But already you can see a problem beginning to emerge. There are so many buttons on the trip computer and stereo that they've become tiny and hard to locate. As other electronic systems were added, the problem multiplied. You practically needed an electron microscope to read the switch labels.
And so BMW tackled the problem in dramatic fashion with its iDrive in the 7-series of 2001. Almost all the controls for secondary systems – stereo, phone, navigation, vehicle settings – were moved to a central screen for menus as displays, controlled by a large knob by the armrest, an example is below. The knob could be turned, nudged in eight horizontal directions, or pushed. Initially it was a huge jolt for people to get used to.
It had programming faults too: it demanded about five menu steps to change radio station. Plus its software had such latency that it needed real concentration to use. All of which caused wide derision of the whole system. But as it speeded up, and as BMW relented and added a few more hard buttons, it became hugely influential to Audi, Mercedes, Lexus, and other luxury makers.
Still more car makers began to do a similar thing with touch-screens for navigation and entertainment. They're usually augmented by buttons on the steering wheel, and voice recognition.
Recently, digitised primary instruments, the main displays behind the steering wheel, have come back into vogue. In 2009 Range Rover and Jaguar replaced all the dials with a 'virtual cluster' of lifelike dials on a TFT screen. Why use fancy tech to impersonate time-proven analogue? Because this meant the driver could choose the layout of the dials… they'd change size to accommodate extra readouts, for instance. Mercedes launched an S-class where the virtual dials moved aside to make room for the picture from a night-vision camera. The Lexus LF-A supercar's display could be switched through several formats to record the goings-on with its manic V10 engine. The idea is about to go mass-market with the new VW Passat.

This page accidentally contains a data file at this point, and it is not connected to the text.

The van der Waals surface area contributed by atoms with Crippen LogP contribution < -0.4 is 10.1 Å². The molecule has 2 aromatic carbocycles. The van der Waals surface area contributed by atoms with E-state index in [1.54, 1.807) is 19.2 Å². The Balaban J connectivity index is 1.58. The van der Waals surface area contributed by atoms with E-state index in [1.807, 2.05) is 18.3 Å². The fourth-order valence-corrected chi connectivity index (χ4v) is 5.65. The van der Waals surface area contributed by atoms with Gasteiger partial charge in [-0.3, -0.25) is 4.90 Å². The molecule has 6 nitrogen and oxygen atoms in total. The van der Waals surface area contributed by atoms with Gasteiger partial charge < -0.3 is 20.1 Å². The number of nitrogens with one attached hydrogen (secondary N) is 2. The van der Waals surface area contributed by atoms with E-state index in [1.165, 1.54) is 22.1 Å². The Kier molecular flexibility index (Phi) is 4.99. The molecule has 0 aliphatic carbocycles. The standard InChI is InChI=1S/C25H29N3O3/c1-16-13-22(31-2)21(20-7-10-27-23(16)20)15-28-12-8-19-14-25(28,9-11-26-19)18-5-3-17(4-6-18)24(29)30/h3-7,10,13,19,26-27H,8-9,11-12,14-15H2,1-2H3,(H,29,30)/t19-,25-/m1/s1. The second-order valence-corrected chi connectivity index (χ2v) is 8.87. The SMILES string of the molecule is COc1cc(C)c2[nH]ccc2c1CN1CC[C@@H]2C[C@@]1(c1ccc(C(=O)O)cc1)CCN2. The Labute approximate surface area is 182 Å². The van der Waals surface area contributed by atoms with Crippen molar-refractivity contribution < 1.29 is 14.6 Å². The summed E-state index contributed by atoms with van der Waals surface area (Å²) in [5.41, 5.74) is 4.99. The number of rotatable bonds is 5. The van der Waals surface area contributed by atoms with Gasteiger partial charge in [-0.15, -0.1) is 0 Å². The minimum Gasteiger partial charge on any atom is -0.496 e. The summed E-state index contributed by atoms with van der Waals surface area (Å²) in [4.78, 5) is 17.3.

Mostly though, the extra capacity of graphic displays isn't used for mechanical readouts. Unlike in the 1960s, drivers don't need to keep watching water temperature or oil pressure for signs of incipient breakdown. Instead we want to be able to see maps and directions, scroll through phone numbers and music tracks, and receive and post to social feeds. We want weather in our cars and apps and downloads.
To do all this, there's inevitably a squeeze on screen real estate. Tesla solves it by providing a gigantic multi-purpose 17-inch touch-screen on its model S. It's far more responsive than most rival devices in cars, too.
But for critical driver info, head-up displays (HUDs) are getting more common. Most project images onto a reflective area of the windscreen, but a new cheaper system, used first by Peugeot and then Mini, uses a small transparent flap that pops up from the dashboard. They typically permanently show your speed. They'll also show the entertainment track, but that gets replaced by a navigation arrow approaching a junction or other warnings as they become urgent, and also show status of driver assistance systems such as lane-keeping, speed limit recognition and distance to the car in front.
HERE, too, is studying HUD systems to understand how they can be used in conjunction with the rest of the dashboard for the best user experience. HUDs are particularly relevant to letting the driver know where to turn, because they gives the driver the info without them needing to drop their eyes from the road.
After all, at a junction, the first, last, and only place you should be looking is through the windscreen.